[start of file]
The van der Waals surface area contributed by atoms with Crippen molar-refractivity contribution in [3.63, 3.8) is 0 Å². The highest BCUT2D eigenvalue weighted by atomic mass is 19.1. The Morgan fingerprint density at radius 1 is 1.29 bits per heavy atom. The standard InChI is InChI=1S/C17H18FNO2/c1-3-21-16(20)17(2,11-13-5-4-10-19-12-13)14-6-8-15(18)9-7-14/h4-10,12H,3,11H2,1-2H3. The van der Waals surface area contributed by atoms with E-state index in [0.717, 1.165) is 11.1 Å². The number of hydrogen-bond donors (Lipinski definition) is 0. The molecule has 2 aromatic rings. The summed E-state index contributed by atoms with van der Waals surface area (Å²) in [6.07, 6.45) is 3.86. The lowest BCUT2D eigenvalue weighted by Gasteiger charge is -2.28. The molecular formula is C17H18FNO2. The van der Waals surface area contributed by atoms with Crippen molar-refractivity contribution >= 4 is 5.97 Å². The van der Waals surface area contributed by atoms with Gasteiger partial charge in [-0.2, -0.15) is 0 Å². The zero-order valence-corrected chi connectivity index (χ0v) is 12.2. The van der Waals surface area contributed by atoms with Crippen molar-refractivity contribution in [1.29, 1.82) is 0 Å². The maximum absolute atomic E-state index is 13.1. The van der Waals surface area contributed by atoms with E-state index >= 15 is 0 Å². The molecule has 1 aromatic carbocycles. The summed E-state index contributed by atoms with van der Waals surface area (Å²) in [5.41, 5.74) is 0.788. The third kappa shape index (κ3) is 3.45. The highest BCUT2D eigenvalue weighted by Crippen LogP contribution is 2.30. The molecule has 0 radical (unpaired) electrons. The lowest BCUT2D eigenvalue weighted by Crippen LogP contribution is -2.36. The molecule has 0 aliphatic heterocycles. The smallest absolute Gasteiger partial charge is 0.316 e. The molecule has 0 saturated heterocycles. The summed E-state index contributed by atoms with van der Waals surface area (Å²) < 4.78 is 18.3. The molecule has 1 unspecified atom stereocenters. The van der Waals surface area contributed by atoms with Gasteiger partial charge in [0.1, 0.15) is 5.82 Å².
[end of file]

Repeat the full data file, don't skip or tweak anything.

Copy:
The van der Waals surface area contributed by atoms with Crippen molar-refractivity contribution in [3.63, 3.8) is 0 Å². The highest BCUT2D eigenvalue weighted by atomic mass is 19.1. The Morgan fingerprint density at radius 1 is 1.29 bits per heavy atom. The standard InChI is InChI=1S/C17H18FNO2/c1-3-21-16(20)17(2,11-13-5-4-10-19-12-13)14-6-8-15(18)9-7-14/h4-10,12H,3,11H2,1-2H3. The van der Waals surface area contributed by atoms with E-state index in [0.717, 1.165) is 11.1 Å². The number of hydrogen-bond donors (Lipinski definition) is 0. The molecule has 2 aromatic rings. The summed E-state index contributed by atoms with van der Waals surface area (Å²) in [6.07, 6.45) is 3.86. The lowest BCUT2D eigenvalue weighted by Gasteiger charge is -2.28. The molecular formula is C17H18FNO2. The van der Waals surface area contributed by atoms with Crippen molar-refractivity contribution >= 4 is 5.97 Å². The van der Waals surface area contributed by atoms with Gasteiger partial charge in [-0.2, -0.15) is 0 Å². The zero-order valence-corrected chi connectivity index (χ0v) is 12.2. The van der Waals surface area contributed by atoms with Crippen molar-refractivity contribution in [1.29, 1.82) is 0 Å². The maximum absolute atomic E-state index is 13.1. The van der Waals surface area contributed by atoms with E-state index >= 15 is 0 Å². The molecule has 1 aromatic carbocycles. The summed E-state index contributed by atoms with van der Waals surface area (Å²) in [5.41, 5.74) is 0.788. The third kappa shape index (κ3) is 3.45. The highest BCUT2D eigenvalue weighted by Crippen LogP contribution is 2.30. The molecule has 0 radical (unpaired) electrons. The lowest BCUT2D eigenvalue weighted by Crippen LogP contribution is -2.36. The molecule has 0 aliphatic heterocycles. The smallest absolute Gasteiger partial charge is 0.316 e. The molecule has 0 saturated heterocycles. The summed E-state index contributed by atoms with van der Waals surface area (Å²) < 4.78 is 18.3. The molecule has 1 unspecified atom stereocenters. The van der Waals surface area contributed by atoms with Gasteiger partial charge in [0.1, 0.15) is 5.82 Å².